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Sony Bravia KDL-52XBR9 LCD HDTV Review

52 in.

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Motion

Motion Summary
{{article.attachments['Sony-KDL-52XBR9-vanity.jpg']}} • Motion looked very smooth with Motionflow enabled. • We saw only slight artifacting • 3:2 pulldown and 24 fps video was handfled extremely well
{{article.attachments['tvi-prev.jpg']}} Color Accuracy Page 5 of 18 Viewing Effects {{article.attachments['tvi-next.jpg']}}

Motion Smoothness*(7.0)*


The KDL-52XBR9 includes Sony's latest Motionflow 240Hz refresh rate, and this did perform well in our tests with moving video. We found that enabling it produced significantly smoother video, although the high setting did make some objects on screen look rather flat. Faces, for instance, looked more like illustrations than the finely nuanced objects we all look at in the mirror in the morning. We found that the Standard setting for Motionflow struck the best balance, producing smooth motion and not overly affecting the quality of the images on the screen

 

Motion Artifacting*(7.75)*


All video processing involves some sort of artifacting, where the processing that the display does changes the look of the video and introduces some other issues. We only found minimal evidence of artifacting on this display, though; there was some evidence of tearing on sharp edges, where a rapidly moving edge became disjointed. But that was the only  issue that we found, and this didn't appear to be too much of a problem; it was only noticeable occasionally when watching video.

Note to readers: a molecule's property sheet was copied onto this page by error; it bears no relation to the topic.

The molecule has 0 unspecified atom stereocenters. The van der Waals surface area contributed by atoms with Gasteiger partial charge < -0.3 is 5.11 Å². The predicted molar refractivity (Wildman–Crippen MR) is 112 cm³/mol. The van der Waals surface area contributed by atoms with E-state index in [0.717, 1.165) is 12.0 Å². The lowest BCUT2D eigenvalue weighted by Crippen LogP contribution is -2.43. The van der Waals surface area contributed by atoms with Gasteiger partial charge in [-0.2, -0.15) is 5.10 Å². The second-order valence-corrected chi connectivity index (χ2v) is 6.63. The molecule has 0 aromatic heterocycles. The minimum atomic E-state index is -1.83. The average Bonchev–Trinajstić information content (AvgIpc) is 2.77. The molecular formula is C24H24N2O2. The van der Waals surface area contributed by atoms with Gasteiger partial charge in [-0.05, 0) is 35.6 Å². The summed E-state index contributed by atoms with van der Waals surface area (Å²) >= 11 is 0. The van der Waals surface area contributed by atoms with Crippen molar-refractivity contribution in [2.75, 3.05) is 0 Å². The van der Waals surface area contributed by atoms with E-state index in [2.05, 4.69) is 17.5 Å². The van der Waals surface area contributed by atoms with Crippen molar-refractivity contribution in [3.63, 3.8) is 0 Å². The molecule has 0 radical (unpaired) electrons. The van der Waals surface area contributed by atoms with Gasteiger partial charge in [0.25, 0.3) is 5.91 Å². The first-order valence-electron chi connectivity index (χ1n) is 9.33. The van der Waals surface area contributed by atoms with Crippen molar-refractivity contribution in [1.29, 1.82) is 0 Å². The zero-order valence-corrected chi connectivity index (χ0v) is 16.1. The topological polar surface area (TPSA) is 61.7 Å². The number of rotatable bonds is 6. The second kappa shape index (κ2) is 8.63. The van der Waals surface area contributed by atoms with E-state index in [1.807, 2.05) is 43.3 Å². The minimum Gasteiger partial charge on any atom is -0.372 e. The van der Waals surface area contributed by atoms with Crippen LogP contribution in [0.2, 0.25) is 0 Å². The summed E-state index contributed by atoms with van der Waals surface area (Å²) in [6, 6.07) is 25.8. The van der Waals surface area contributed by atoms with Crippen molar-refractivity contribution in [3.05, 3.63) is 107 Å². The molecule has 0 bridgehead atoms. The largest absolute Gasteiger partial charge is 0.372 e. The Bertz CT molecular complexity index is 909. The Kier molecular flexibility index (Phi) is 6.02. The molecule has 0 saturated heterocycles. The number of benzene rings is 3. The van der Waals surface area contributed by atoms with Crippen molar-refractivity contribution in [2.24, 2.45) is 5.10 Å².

3:2 Pulldown & 24fps*(8.0)*


Many TV content produces use a process called 3:2 pulldown to give their shows a more film-like look, or to convert film (which is shot at 24 frames per second) to be shown on TV, which runs at 29.97 frames per second. Your TV then has to detect and convert this signal appropriately, and we found that the KDL-52XBR had no problems detecting and appropriately converting this signal. The CineMotion setting that is used to control this has two settings (called Auto 1 and Auto 2); we found that Auto 2 was the best one to use in most situations; Auto 1 produced slightly smoother video, but some sections of the image became slightly glitchy, with a distracting juddering effect. Auto 2 was the more subtle effect, but it also did not have the artifacts.

We also found that the KDL-52XBR9 had no problems detecting and displaying a  true 24 frames per second video signal produced by a Blu-ray player.

 

Compare the Bravia KDL-52XBR9 to other HDTVs
{{article.attachments['Sony-KDL-52V5100-intro.jpg']}} {{article.attachments['Samsung-UN46B6000-vanity.jpg']}} {{article.attachments['Vizio-VF550XVT-intro.jpg']}}
Sony Bravia KDL-52V5100 52 inches Samsung UN46B6000 46 inches Vizio VF550XVT 55 inches
Our editors review and recommend products to help you buy the stuff you need. If you make a purchase by clicking one of our links, we may earn a small share of the revenue. Our picks and opinions are independent from any business incentives.

Sections

  1. Introduction
  2. Tour & Design
  3. Blacks & Whites
  4. Color Accuracy
  5. Motion
  6. Viewing Effects
  7. Calibration
  8. Remote Control
  9. Connectivity
  10. Audio & Menus
  11. Formats & Media
  12. Power Consumption
  13. Vs Sony KDL52V5100
  14. Vs Samsung UN46B6000
  15. Vs Vizio VF550XVT
  16. Conclusion
  17. Series Comparison
Our editors review and recommend products to help you buy the stuff you need. If you make a purchase by clicking one of our links, we may earn a small share of the revenue. Our picks and opinions are independent from any business incentives.
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Our editors review and recommend products to help you buy the stuff you need. If you make a purchase by clicking one of our links, we may earn a small share of the revenue. Our picks and opinions are independent from any business incentives.
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